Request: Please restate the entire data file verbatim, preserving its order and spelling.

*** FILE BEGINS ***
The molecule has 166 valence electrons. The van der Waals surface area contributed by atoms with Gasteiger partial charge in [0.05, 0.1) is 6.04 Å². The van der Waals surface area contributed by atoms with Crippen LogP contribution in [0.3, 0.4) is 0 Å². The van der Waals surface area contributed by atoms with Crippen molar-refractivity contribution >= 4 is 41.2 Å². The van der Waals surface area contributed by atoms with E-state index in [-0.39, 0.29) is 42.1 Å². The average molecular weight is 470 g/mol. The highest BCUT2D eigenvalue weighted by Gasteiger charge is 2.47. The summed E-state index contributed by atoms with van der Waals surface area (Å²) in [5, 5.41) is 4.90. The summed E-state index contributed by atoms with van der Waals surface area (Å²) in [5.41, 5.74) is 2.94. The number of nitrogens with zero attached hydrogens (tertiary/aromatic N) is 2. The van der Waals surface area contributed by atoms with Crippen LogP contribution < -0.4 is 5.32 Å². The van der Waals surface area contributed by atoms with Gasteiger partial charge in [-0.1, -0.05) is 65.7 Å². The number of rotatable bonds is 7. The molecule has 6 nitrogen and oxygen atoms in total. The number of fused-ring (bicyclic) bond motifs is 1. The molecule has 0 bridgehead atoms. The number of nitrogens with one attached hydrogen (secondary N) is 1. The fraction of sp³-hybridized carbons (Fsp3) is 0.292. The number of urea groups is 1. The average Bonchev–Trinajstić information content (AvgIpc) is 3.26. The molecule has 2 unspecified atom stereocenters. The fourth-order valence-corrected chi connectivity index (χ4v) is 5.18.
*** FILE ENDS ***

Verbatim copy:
The molecule has 166 valence electrons. The van der Waals surface area contributed by atoms with Gasteiger partial charge in [0.05, 0.1) is 6.04 Å². The van der Waals surface area contributed by atoms with Crippen LogP contribution in [0.3, 0.4) is 0 Å². The van der Waals surface area contributed by atoms with Crippen molar-refractivity contribution >= 4 is 41.2 Å². The van der Waals surface area contributed by atoms with E-state index in [-0.39, 0.29) is 42.1 Å². The average molecular weight is 470 g/mol. The highest BCUT2D eigenvalue weighted by Gasteiger charge is 2.47. The summed E-state index contributed by atoms with van der Waals surface area (Å²) in [5, 5.41) is 4.90. The summed E-state index contributed by atoms with van der Waals surface area (Å²) in [5.41, 5.74) is 2.94. The number of nitrogens with zero attached hydrogens (tertiary/aromatic N) is 2. The van der Waals surface area contributed by atoms with Crippen LogP contribution < -0.4 is 5.32 Å². The van der Waals surface area contributed by atoms with Gasteiger partial charge in [-0.1, -0.05) is 65.7 Å². The number of rotatable bonds is 7. The molecule has 6 nitrogen and oxygen atoms in total. The number of fused-ring (bicyclic) bond motifs is 1. The molecule has 0 bridgehead atoms. The number of nitrogens with one attached hydrogen (secondary N) is 1. The fraction of sp³-hybridized carbons (Fsp3) is 0.292. The number of urea groups is 1. The average Bonchev–Trinajstić information content (AvgIpc) is 3.26. The molecule has 2 unspecified atom stereocenters. The fourth-order valence-corrected chi connectivity index (χ4v) is 5.18.